President Obama revealed his 2010 budget this week; it is the latest in the series of government plans to spend incomprehensible amounts of money it does not have.
He proposes $3.6 trillion in spending, which is 71% more than the projected revenues of $2.1 trillion, leaving a deficit of $1.5 trillion. This President’s first budget deficit is bigger than Bill Clinton’s entire first budget. Government spending has doubled in just ten years.
One of my tricks to help people put government spending in perspective is to divide budget numbers by 10,000 to get things down to the size of a modest family budget. The $2.1 trillion of revenue becomes $21,000, what you would earn at $10 per hour.
So imagine a family budget with income of $21,000, spending of $36,000, and running up $15,000 more in debt on your VISA card, which already had a $110,000 balance on it. Does this seem sensible to you? It does to Obama’s team.
The $1.5 trillion deficit is 12% of GDP of the entire nation – unprecedented except during the height of World War II. President Bush was (properly) mauled for running deficits 1/3 this size to finance two wars. The first of these is drawing to a close, so Obama’s deficit spending plan is all the more audacious.
The Obama budget projects massive deficits for each of the next 10 years. In ten years public debt will double to over $22 trillion. In a previous post, I explained why federal debt would soon reach $200,000 per job; the budget confirms that estimate.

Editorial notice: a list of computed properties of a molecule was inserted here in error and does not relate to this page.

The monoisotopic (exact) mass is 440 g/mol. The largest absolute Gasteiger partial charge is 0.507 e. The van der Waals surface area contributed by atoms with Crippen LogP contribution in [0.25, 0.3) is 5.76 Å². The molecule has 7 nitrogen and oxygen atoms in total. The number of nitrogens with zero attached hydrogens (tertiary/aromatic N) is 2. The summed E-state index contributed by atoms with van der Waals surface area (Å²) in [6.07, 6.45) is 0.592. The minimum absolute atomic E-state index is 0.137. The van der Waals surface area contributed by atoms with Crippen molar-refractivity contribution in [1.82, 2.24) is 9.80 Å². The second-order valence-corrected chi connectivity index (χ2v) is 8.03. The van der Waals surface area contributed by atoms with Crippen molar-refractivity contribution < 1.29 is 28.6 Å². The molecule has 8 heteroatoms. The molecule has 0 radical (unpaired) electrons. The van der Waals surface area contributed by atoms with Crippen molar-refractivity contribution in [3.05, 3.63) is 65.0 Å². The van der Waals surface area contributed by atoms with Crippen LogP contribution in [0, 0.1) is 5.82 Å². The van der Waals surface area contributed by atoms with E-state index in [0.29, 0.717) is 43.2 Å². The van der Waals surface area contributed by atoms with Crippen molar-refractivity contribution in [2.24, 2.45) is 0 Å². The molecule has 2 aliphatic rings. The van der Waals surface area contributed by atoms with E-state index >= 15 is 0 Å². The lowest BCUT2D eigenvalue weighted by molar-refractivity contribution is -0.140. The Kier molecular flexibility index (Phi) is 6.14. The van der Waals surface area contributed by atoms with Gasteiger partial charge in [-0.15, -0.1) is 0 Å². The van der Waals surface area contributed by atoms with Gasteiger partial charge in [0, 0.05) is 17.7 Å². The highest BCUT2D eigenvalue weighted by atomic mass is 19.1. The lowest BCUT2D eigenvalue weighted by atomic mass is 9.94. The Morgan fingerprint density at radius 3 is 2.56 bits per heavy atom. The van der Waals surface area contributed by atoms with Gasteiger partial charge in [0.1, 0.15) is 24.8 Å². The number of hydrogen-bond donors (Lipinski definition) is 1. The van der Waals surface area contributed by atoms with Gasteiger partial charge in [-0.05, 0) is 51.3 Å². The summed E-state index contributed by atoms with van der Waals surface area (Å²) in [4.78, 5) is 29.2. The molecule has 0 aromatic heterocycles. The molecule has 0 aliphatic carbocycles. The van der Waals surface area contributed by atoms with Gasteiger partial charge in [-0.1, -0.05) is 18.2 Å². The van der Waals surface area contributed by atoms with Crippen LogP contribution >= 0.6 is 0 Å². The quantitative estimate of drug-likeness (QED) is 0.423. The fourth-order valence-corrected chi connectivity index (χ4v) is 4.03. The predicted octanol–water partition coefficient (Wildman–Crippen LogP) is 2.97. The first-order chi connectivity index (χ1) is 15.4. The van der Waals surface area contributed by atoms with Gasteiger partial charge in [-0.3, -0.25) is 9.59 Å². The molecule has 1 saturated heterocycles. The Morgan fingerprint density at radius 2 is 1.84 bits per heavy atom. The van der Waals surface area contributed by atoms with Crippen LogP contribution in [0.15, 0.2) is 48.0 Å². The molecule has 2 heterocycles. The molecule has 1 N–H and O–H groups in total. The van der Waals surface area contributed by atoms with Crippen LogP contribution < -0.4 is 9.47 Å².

In business, a budget like this would not have survived as a first draft, let alone a finished plan. Priorities would be set, decisions would be made, and spending would be cut until deficits were eliminated. In this case, spending would be cut by half. It is no easier to do this in the private sector than in the public sector; the difference is that we actually make the tough choices that the politicians talk incessantly about and never do.
The President’s budget inexplicably repeals the welfare reforms of the 1990s, and puts back in place the failed system that President Clinton and Congress dismantled. Welfare reform is one of the few examples of a government initiative that worked – moving 2/3 of the recipients from welfare to work, and putting the budget in surplus for the first time in several generations.
Taxing the wealthy was supposed to balance the budget; it didn’t. In fact, virtually none of the government’s economic strategies have worked. Trillions have been spent in a series of interventions designed to revive the economy; each has resulted in job losses, a drop in the stock market, and a contraction in GDP. Since candidate Obama became the front runner in the campaign and announced his economic plans, the stock market has dropped 49%.
The laws of economics do not change when administrations do; the forces that guide markets do not recognize bills written by legislatures. Libertarians recognize that the problems caused by too much spending, taxing, and borrowing can not be solved with more spending, taxing, and borrowing.
President Obama, alas, does not.